Analyzing the Message: Eugene Nida on language and culture
Both translators and interpreters take a message across from one language and culture to another. They must communicate the message accurately, in order to produce the same effect in the target language as in the source language.
But how can we know if a translation is good? According to the ILR Skill Level Description for Translation Performance, “a successful translation is one that conveys the explicit and implicit meaning of the source language into the target language as fully and accurately as possible.”
Eugene Nida was a founding charter member of Wycliffe Bible Translators, and worked with “the Summer Institute of Linguistics and the American Bible Society … to gather considerable data from the examination of translations of the Bible into various aboriginal languages. These translations were made by both linguistically and non-linguistically trained individuals.” By 1975, when his book Exploring Semantic Structure was published, the Bible had been translated into 1064 languages. (67)
In his book, Nida analyzes the mechanics of message transfer. According to him, these are the basic assumptions underlying all semantic analysis:
“(1) No word (or semantic unit) ever has exactly the same meaning in two different utterances; (2) there are no complete synonyms within a language; [and] (3) there are no exact correspondences between related words in different languages.” (Nida, 120)
Because of these limitations, no two translations by excellent professionals will ever be exactly alike, especially if the translations have any level of nuance. This does not mean we should give up! It means we should consider the issues analytically and see where the challenges lie.
Problems to Consider: Linguistic and cultural
What are the main problems we have to deal with? Language is inevitably linked to culture. To help us understand this, the ILR addresses culture as well. “Competence in intercultural communication is the ability to take part effectively in a given social context,” they say, “by understanding what is being communicated and by employing appropriate language and behavior to convey an intended message.”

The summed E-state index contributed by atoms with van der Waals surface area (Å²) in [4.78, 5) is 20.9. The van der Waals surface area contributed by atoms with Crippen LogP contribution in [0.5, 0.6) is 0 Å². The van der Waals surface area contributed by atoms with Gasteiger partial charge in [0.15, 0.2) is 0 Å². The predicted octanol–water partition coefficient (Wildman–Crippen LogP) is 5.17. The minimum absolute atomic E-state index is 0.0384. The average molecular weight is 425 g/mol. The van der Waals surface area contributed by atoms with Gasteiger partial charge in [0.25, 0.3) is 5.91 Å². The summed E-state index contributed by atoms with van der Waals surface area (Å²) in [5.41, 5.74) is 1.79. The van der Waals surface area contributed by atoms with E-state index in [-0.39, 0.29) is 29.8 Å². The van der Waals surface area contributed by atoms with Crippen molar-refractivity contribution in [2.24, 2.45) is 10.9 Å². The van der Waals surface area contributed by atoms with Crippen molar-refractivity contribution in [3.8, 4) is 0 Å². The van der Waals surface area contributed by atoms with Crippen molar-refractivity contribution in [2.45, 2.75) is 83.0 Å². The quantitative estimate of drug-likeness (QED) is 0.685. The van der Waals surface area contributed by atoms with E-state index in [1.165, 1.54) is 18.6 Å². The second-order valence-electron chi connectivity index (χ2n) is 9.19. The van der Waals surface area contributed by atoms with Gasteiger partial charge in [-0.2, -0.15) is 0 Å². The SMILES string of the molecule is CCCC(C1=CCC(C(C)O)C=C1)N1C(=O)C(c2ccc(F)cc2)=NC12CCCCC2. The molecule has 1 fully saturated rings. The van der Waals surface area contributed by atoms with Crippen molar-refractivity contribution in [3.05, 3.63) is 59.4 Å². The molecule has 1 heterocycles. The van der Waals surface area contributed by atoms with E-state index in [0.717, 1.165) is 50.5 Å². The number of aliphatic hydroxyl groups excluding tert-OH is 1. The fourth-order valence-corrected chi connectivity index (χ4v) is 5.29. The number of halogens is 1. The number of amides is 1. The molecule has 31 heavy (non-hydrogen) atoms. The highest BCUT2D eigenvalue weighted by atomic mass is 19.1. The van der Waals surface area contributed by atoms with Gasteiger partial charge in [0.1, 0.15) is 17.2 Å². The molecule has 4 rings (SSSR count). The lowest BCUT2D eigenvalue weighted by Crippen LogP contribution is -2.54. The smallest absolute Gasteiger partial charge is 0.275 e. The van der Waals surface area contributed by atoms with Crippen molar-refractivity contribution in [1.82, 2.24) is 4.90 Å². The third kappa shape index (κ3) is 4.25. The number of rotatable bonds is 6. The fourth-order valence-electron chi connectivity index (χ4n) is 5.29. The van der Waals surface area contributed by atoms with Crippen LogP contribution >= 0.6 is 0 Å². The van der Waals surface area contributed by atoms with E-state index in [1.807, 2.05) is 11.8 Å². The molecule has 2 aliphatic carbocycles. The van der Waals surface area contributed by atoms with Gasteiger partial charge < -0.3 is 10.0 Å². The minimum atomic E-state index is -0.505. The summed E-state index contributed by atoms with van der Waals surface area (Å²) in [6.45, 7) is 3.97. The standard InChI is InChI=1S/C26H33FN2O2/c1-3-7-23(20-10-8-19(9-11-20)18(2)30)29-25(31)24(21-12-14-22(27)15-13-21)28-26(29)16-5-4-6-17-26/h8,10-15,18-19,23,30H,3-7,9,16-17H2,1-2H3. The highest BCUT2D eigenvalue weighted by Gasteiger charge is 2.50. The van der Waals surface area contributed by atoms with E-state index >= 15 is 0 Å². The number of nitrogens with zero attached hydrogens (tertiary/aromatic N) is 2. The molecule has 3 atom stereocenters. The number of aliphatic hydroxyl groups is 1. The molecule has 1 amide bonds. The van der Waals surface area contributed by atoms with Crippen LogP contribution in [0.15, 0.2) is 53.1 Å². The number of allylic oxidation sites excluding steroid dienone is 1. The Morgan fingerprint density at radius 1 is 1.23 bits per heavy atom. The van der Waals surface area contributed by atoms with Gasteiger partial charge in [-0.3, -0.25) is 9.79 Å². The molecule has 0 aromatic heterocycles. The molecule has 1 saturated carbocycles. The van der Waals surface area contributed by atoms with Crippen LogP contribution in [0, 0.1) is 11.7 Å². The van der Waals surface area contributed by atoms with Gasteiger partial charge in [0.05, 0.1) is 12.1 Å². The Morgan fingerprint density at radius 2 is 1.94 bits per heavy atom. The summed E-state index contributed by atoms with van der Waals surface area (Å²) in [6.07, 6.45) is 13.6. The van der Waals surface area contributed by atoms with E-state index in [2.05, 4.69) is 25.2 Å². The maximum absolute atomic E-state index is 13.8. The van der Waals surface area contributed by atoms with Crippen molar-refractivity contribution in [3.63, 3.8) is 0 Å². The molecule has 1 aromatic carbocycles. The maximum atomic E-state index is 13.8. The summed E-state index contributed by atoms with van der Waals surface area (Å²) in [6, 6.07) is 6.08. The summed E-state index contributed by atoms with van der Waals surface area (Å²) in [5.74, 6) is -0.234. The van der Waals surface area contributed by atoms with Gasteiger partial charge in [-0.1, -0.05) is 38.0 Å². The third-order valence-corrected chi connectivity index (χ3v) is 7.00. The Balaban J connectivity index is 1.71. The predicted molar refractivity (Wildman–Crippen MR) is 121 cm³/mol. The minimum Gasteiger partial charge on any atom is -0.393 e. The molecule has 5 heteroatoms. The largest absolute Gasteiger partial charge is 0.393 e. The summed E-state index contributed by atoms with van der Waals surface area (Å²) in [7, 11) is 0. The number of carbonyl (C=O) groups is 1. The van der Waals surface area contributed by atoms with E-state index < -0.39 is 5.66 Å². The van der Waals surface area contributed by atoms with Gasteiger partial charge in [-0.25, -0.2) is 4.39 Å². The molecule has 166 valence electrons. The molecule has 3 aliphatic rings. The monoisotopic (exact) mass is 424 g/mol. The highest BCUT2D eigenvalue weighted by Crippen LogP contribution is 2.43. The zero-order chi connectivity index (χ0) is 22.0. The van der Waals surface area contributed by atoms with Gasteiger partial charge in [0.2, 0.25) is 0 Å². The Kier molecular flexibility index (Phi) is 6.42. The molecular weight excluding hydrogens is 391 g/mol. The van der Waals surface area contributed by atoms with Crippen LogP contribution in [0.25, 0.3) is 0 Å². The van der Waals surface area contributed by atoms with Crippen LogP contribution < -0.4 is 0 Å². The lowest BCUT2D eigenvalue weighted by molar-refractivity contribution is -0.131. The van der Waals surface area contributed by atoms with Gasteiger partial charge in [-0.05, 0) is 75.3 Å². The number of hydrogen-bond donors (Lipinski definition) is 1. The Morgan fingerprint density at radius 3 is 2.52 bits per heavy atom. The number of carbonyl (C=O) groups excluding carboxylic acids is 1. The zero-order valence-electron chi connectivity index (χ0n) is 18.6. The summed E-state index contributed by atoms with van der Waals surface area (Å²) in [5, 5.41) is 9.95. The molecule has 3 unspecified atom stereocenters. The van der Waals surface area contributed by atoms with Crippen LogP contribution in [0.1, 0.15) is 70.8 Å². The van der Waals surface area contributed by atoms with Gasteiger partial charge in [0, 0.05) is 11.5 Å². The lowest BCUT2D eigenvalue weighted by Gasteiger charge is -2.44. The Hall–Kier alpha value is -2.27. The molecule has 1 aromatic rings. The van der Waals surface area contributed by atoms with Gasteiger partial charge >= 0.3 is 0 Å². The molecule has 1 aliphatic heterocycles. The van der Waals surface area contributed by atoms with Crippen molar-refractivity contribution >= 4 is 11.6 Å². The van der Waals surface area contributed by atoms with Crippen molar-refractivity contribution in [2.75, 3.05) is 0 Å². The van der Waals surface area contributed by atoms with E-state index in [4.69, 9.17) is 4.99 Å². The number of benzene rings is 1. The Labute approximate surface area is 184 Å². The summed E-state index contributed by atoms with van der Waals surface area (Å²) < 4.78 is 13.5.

Nida says the main problems of equivalence in translation can be summed up in the following categories (cf. 68-78):
- Ecology. Because languages are spoken in different locations, the language may have developed more elaborate vocabulary for different ecological issues.
- Material culture. What objects do people handle every day in their country of origin? This can have significant impact on communication. For instance, a doctor will often say to “take one tbsp. of medication.” In some cultures, people reach for a spoon they use for soup, not for a 15 ml measuring spoon, which is what the prescription is calling for.
- Social culture. How are people addressed? What level of formality is appropriate in the target culture? In the United States, it is common for the top executive to sign off a letter to his employees, “Bob.” In Latin America, a last name is required.
- Religious culture. The dominant religion of the place where the language is spoken may influence aspects of how people communicate. There could be significant differences between the source and target languages and cultures in this regard.
- Linguistic culture. Each language uses different syntax, and uses the passive voice with a different relative frequency to communicate different things. Capitalization is used differently. These differences must be respected in the translation.